It's March 25, 2016 - and I crack open the newly minted 10-K from our friends at Virtu Financial. The equivalent of that new car smell wafts northward from its fresh digital pages. The anticipation is palpable. With years of intense focus and vigorous debate on the mechanics of #HFT - and the jealous wonderment surrounding its stratospheric profitability - it is both rare and puzzling that the public should get a real, data-driven look inside to support or debunk the mythology of this ultra-secretive corner of the global financial landscape. Searching within this fresh set of data, I update our model - and the output creates one of those WTF cognitive dissonance moments. After all, isn't the heyday of HFT over?! Haven't numerous high-speed shops consolidated or folded? As a refresher, the vid below is what we were saying back in July 2013 (while at Tabb Group): Hello from 2013! Struggling is not what's going on here. By the looks of things at Virtu - at least as of the [...]
In this FOURTH of a five-part video blog series Jim Jockle, CMO of Numerix sits down with Paul Rowady, Director of Research at Alphacution to discuss the recent FinTech Revolution. They discuss how firms are gearing themselves towards a digital culture, and how companies are working to distinguish themselves in this new age. The five videos cover the following: Part 1: Paralysis by Analysis: Preparation & Analyzation for Digital Disruption Part 2: IT Outsourcing and Transformation Part 3: Revolutionizing FinTech: Looking into the World of Data Automation Part 4: Technological Implications of Cultural Transformation Part 5: Digital Noise in the FinTech Space Jim Jockle (Host): So let me go to your research. You know you suggested a little bit, there’s the differentiators in terms of maximizing our opportunity and then there’s a congested middle-of-the-pack. Transitioning, so yes you had the Fords, who arguably have done very well in that or a transitionary period of time but you also saw the Hondas and Toyotas come out of nowhere and things of [...]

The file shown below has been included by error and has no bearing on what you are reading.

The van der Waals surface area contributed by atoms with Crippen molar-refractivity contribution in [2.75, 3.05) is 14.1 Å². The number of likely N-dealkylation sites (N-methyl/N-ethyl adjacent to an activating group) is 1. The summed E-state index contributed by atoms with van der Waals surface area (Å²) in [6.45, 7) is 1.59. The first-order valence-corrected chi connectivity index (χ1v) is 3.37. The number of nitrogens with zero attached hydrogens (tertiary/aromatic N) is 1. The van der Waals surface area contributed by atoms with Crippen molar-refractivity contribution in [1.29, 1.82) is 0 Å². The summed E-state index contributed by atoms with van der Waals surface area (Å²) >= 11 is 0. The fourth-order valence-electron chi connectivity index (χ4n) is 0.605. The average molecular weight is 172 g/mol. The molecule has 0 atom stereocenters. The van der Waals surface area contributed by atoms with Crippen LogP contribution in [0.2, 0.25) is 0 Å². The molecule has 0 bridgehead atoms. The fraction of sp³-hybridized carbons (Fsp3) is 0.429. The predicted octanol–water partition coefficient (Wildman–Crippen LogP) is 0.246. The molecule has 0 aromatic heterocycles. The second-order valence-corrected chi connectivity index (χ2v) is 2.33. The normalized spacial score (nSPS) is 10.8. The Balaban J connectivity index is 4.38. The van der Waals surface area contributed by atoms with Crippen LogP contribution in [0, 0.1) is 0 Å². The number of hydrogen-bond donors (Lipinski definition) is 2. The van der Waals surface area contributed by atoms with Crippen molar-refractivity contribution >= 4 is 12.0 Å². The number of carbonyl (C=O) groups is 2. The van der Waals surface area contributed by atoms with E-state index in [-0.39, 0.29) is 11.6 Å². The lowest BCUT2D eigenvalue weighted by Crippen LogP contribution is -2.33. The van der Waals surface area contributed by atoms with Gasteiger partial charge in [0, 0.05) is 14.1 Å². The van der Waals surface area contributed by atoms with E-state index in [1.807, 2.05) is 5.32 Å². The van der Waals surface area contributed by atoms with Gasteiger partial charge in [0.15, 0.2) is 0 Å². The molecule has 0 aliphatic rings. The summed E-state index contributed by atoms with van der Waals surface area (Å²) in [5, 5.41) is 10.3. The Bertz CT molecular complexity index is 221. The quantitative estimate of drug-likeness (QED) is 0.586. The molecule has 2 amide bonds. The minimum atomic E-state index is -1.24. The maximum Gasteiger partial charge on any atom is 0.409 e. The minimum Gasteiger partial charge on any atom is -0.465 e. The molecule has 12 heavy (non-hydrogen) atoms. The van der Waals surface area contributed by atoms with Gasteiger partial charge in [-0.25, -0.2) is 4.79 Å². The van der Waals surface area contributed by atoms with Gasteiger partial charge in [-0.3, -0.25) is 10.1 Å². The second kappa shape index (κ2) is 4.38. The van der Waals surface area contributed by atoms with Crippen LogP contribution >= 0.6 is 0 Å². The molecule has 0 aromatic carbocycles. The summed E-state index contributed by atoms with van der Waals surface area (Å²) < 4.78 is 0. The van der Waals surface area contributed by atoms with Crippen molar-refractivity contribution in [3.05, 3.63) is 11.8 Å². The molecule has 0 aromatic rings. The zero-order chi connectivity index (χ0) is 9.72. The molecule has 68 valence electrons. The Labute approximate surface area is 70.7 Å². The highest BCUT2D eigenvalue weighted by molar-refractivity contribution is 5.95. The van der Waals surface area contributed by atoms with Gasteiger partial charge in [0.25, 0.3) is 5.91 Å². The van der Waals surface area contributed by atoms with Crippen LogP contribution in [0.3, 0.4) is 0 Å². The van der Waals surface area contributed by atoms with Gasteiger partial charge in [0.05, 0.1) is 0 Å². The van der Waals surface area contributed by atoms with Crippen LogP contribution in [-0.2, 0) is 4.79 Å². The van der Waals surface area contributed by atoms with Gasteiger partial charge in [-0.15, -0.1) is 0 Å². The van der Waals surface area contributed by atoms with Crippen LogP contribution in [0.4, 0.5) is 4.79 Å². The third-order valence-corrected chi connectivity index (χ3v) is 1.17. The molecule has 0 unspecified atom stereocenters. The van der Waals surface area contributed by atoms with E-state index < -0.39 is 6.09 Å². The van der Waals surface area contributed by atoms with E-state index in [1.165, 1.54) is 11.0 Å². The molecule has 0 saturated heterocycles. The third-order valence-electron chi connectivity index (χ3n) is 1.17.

In this SECOND of a five-part video blog series Jim Jockle, CMO of Numerix sits down with Paul Rowady, Director of Research at Alphacution to discuss the recent FinTech Revolution. They discuss how firms are gearing themselves towards a digital culture, and how companies are working to distinguish themselves in this new age. The five videos cover the following: Part 1: Paralysis by Analysis: Preparation & Analyzation for Digital Disruption Part 2: IT Outsourcing and Transformation Part 3: Revolutionizing Fintech: Looking into the world of Data Automation Part 4: Technological Implications of Cultural Transformation Part 5: Digital Noise in the Fintech Space Jim Jockle (Host): What is the role of outsourcing? In the sense of at the end of the day traders are paid to trade. Financial advisors are paid to give advice and on the benefit and breadth of their customer base. Banks are meant to control and manage deposits. There’s still a fundamental core business but yet technology and the risk profile of all these institutions is the [...]
If you happen to hear the drumbeat of these things called "operational analytics" getting louder, then you just may be dialed in to the subtle downstream impacts of some of today's most common headlines related to financial enterprise transformation. For instance, the fintech revolution we are living through - with all its new-fangled and often overly-hyped gadgetry - is really about harnessing the opportunity for unprecedented process efficiencies. But, while it is a soothing distraction to daydream about deploying new digital tools during the ongoing regulatory hurricane, the economic impact that they will have on the FSI landscape is barely going to move the needle anytime soon. Of course, there are exceptions to this broad brush stroke: The impact of evolving IT infrastructure solutions from Infrastructure-as-a-Service (IaaS) to software defined networks (SDNs) to any number of other high-performance compute and storage tools are already sufficiently mature to be making a major impact on architectures and technology buying patterns. A similar statement could be made about open source big data tools such [...]